“You believe that there is one God. You do well. Even the demons believe—and tremble!” James 2:19
This week I had another chance to witness about Jesus to someone. Once again I had dinner someplace I normally wouldn’t go, and the opportunity arose.
The place was Father Tom’s Pub, a nice little Irish-themed place in a small town downtown. One wall is completely brick with photos and artwork. The bar is all wood, as are the tables and chairs. Great food, but I was eating alone as usual.
Except for my book of the history of the early church by Eusebius.
As I was finishing, an older man came by, saying he noticed my book and that it isn’t every day he sees someone reading that sort of material. He was Father Tom. Assuming he’s Christian I continued our conversation. Then he said he didn’t believe in Creation. I was astonished! Then he said he sees Genesis as a book of fables, not to be taken literally at all.
Turns out that the “Father” was just affected for the pub’s name. He’s really agnostic. My mind started racing to think of what I can say to him to get him thinking. There was no chance of changing his mind that evening, but I wanted to give him something to shake that position; give him a chance to hear God’s call.
I tried The Exodus case (see my book review in Archives) with archeological finds that support a literal reading of Exodus. He made a comment that my problem was that I took Genesis seriously. Smiling, I said it isn’t my problem. The problem is his, because he doesn’t. I told it saddened me that he was on the path to hell. Why should I care? Because he’s a human being, valuable. If someone is in trouble, we should try to help them. Even if they are causing their own harm.
I raised a number of things, which brought us to the Middle East conflicts. He said those are unsolvable. No one even knows how the whole thing started. Oh, yes we do. Abraham’s sons Isaac and Ishmael are the beginnings of the Jews and Arabs, respectively. There lies the problem. I asked him who the Arabs/Muslims have been killing. He offered any number of groups; Americans, Germans, etc. I said yes, but what do all of those have in common. He paused, and that’s when I saw it. I called him on it.
“You know! You know they are killing Christians, and you know it’s all true, but you won’t say it. You won’t say it, because if you do, you’ll be affirming what you so desperately don’t want to believe. Forming those words with your mouth will hurt too much!”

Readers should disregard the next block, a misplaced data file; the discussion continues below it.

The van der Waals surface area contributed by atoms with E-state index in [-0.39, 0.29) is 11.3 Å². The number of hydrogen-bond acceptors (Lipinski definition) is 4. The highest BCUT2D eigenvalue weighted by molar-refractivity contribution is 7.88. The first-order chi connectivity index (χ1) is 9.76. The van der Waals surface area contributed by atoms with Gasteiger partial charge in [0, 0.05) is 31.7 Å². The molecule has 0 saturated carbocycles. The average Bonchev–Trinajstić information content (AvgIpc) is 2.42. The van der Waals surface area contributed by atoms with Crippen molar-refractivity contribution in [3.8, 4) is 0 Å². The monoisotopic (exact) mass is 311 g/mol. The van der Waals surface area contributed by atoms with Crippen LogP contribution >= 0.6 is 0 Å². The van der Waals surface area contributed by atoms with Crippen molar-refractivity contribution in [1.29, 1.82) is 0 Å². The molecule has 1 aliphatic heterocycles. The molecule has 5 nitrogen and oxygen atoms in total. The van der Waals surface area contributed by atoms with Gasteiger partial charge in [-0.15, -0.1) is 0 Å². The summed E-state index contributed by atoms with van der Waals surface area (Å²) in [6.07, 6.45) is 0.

I stared him down hard as he pursed his lips.
“You’re right. I know, but I won’t say it.”
“…if you confess with your mouth the Lord Jesus and believe in your heart that God has raised Him from the dead, you will be saved.” Romans 10:9
Saying something makes it real. If you don’t say something, even if you know it is true, you can at least pretend it isn’t real. That’s where Tom is. That’s where all of the so-called agnostics and atheists live.
The talk wrapped up shortly after that. I’d written down information on The Exodus Case and my blog for him. He said he’s a facts guy, so I told him I blog on facts, science, and that The Exodus Case is nothing but facts. We parted well, shaking hands and smiling.
Was I try to play one-upmanship with him by digging at him so hard, trying to win an argument? No! I saw a glimmer of unwilling belief, of guilt in his eyes. I wanted to take that barely smoking ember and fan it into something that would keep him up that night, thinking. I knew I wasn’t going to lead him to a come-to-Jesus moment. I just knew I had to find something that would stick, that he couldn’t easily get out of his head.
Guilt is built into us, God’s warning klaxon that we’re running afoul of our intended function. Guilt is maybe the last crack in the wall that God can still whisper through.
The anger I see in people who don’t believe, whether atheist or agnostic, tells me they believe. They are fighting the guilt of knowing they are in the wrong. They’re angry with God over something, and they think they are hurting Him through rejection. You know what? They are.
Worse yet, they are damning themselves. Maybe that makes them even angrier. I don’t know.
Everyone believes! We need to help them accept that!